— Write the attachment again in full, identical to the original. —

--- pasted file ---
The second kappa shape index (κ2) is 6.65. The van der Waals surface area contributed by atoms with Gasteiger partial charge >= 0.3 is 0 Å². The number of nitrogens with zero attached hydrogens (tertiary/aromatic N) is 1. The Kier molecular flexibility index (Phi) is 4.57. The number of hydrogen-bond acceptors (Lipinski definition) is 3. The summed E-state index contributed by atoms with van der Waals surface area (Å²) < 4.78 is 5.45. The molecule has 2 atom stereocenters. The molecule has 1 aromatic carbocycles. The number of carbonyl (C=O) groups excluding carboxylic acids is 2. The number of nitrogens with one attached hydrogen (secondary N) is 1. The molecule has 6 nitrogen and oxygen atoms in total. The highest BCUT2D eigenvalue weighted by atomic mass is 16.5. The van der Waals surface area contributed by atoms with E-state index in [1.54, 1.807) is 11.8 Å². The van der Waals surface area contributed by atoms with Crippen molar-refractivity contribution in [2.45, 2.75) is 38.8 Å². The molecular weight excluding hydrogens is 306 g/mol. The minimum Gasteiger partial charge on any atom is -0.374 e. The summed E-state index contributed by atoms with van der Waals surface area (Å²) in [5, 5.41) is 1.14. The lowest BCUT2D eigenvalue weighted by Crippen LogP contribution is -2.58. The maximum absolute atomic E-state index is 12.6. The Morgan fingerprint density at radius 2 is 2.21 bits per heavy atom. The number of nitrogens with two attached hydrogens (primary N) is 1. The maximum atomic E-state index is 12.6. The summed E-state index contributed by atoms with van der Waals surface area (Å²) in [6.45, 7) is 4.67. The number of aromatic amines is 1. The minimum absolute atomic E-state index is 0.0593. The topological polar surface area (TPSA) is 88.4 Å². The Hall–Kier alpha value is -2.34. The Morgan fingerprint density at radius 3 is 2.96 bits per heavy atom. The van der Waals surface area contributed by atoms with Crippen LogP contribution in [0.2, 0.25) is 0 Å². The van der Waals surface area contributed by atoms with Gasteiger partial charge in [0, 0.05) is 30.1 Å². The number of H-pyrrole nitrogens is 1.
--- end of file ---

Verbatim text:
The second kappa shape index (κ2) is 6.65. The van der Waals surface area contributed by atoms with Gasteiger partial charge >= 0.3 is 0 Å². The number of nitrogens with zero attached hydrogens (tertiary/aromatic N) is 1. The Kier molecular flexibility index (Phi) is 4.57. The number of hydrogen-bond acceptors (Lipinski definition) is 3. The summed E-state index contributed by atoms with van der Waals surface area (Å²) < 4.78 is 5.45. The molecule has 2 atom stereocenters. The molecule has 1 aromatic carbocycles. The number of carbonyl (C=O) groups excluding carboxylic acids is 2. The number of nitrogens with one attached hydrogen (secondary N) is 1. The molecule has 6 nitrogen and oxygen atoms in total. The highest BCUT2D eigenvalue weighted by atomic mass is 16.5. The van der Waals surface area contributed by atoms with E-state index in [1.54, 1.807) is 11.8 Å². The van der Waals surface area contributed by atoms with Crippen molar-refractivity contribution in [2.45, 2.75) is 38.8 Å². The molecular weight excluding hydrogens is 306 g/mol. The minimum Gasteiger partial charge on any atom is -0.374 e. The summed E-state index contributed by atoms with van der Waals surface area (Å²) in [5, 5.41) is 1.14. The lowest BCUT2D eigenvalue weighted by Crippen LogP contribution is -2.58. The maximum absolute atomic E-state index is 12.6. The Morgan fingerprint density at radius 2 is 2.21 bits per heavy atom. The number of nitrogens with two attached hydrogens (primary N) is 1. The maximum atomic E-state index is 12.6. The summed E-state index contributed by atoms with van der Waals surface area (Å²) in [6.45, 7) is 4.67. The number of aromatic amines is 1. The minimum absolute atomic E-state index is 0.0593. The topological polar surface area (TPSA) is 88.4 Å². The Hall–Kier alpha value is -2.34. The Morgan fingerprint density at radius 3 is 2.96 bits per heavy atom. The van der Waals surface area contributed by atoms with Crippen LogP contribution in [0.2, 0.25) is 0 Å². The van der Waals surface area contributed by atoms with Gasteiger partial charge in [0, 0.05) is 30.1 Å². The number of H-pyrrole nitrogens is 1.